Succession planning is a process for identifying and developing internal people with the potential to fill key business leadership positions in the company. Succession planning increases the availability of experienced and capable employees that are prepared to assume these roles as they become available. Taken narrowly, “replacement planning” for key roles is the heart of succession planning. Effective succession or talent-pool management concerns itself with building a series of feeder groups up and down the entire leadership pipeline or progression (Charan, Drotter, Noel, 2001). In contrast, replacement planning is focused narrowly on identifying specific back-up candidates for given senior management positions. For the most part position-driven replacement planning (often referred to as the “truck scenario”) is a forecast, which research indicates does not have substantial impact on outcomes.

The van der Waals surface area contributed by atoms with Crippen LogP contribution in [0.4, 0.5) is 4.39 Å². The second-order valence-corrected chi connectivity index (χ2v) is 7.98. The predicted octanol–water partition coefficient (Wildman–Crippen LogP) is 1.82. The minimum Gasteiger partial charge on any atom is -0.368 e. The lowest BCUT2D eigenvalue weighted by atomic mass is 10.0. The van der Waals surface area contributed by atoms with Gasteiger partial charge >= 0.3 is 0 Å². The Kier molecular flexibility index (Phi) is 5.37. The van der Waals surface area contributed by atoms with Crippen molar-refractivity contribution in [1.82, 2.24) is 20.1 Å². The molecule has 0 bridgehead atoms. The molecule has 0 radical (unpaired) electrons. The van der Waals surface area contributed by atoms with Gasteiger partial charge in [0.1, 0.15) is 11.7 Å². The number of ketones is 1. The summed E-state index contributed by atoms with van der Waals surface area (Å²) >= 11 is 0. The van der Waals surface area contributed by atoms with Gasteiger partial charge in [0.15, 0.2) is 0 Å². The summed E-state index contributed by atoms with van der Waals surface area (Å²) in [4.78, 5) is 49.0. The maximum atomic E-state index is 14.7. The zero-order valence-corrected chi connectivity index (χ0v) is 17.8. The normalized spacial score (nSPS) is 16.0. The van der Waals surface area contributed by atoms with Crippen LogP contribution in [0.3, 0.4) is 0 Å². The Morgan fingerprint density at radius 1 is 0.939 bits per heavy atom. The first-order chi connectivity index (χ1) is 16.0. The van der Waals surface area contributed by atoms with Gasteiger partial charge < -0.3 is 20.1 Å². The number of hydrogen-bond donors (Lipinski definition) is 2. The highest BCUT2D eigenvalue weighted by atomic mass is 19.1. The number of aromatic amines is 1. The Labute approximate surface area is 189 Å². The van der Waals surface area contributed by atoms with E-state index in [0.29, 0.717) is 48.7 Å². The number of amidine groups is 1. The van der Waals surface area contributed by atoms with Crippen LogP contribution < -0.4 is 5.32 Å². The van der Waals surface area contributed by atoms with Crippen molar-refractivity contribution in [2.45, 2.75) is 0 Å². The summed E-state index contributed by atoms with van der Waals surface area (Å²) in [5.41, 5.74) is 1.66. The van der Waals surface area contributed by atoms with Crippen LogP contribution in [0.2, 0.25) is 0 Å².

Fundamental to the succession-management process is an underlying philosophy that argues that top talent in the corporation must be managed for the greater good of the enterprise. Merck and other companies argue that a “talent mindset” must be part of the leadership culture for these practices to be effective.